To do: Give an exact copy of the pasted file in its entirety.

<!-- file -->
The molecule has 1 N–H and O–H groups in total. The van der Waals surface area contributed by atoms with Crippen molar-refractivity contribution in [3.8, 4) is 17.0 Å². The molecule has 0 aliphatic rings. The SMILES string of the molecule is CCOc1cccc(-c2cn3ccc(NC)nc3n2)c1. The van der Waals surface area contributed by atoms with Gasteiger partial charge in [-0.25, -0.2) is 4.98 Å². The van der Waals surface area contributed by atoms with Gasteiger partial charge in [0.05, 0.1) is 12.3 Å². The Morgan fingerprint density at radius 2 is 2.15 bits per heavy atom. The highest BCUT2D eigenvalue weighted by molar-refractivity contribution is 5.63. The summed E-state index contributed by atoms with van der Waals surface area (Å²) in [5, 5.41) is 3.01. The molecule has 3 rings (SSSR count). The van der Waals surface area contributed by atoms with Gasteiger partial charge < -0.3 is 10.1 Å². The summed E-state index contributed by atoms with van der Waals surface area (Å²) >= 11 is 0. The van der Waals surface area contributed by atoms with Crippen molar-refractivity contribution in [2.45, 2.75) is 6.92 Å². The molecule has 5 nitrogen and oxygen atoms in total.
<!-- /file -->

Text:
The molecule has 1 N–H and O–H groups in total. The van der Waals surface area contributed by atoms with Crippen molar-refractivity contribution in [3.8, 4) is 17.0 Å². The molecule has 0 aliphatic rings. The SMILES string of the molecule is CCOc1cccc(-c2cn3ccc(NC)nc3n2)c1. The van der Waals surface area contributed by atoms with Gasteiger partial charge in [-0.25, -0.2) is 4.98 Å². The van der Waals surface area contributed by atoms with Gasteiger partial charge in [0.05, 0.1) is 12.3 Å². The Morgan fingerprint density at radius 2 is 2.15 bits per heavy atom. The highest BCUT2D eigenvalue weighted by molar-refractivity contribution is 5.63. The summed E-state index contributed by atoms with van der Waals surface area (Å²) in [5, 5.41) is 3.01. The molecule has 3 rings (SSSR count). The van der Waals surface area contributed by atoms with Gasteiger partial charge < -0.3 is 10.1 Å². The summed E-state index contributed by atoms with van der Waals surface area (Å²) >= 11 is 0. The van der Waals surface area contributed by atoms with Crippen molar-refractivity contribution in [2.45, 2.75) is 6.92 Å². The molecule has 5 nitrogen and oxygen atoms in total.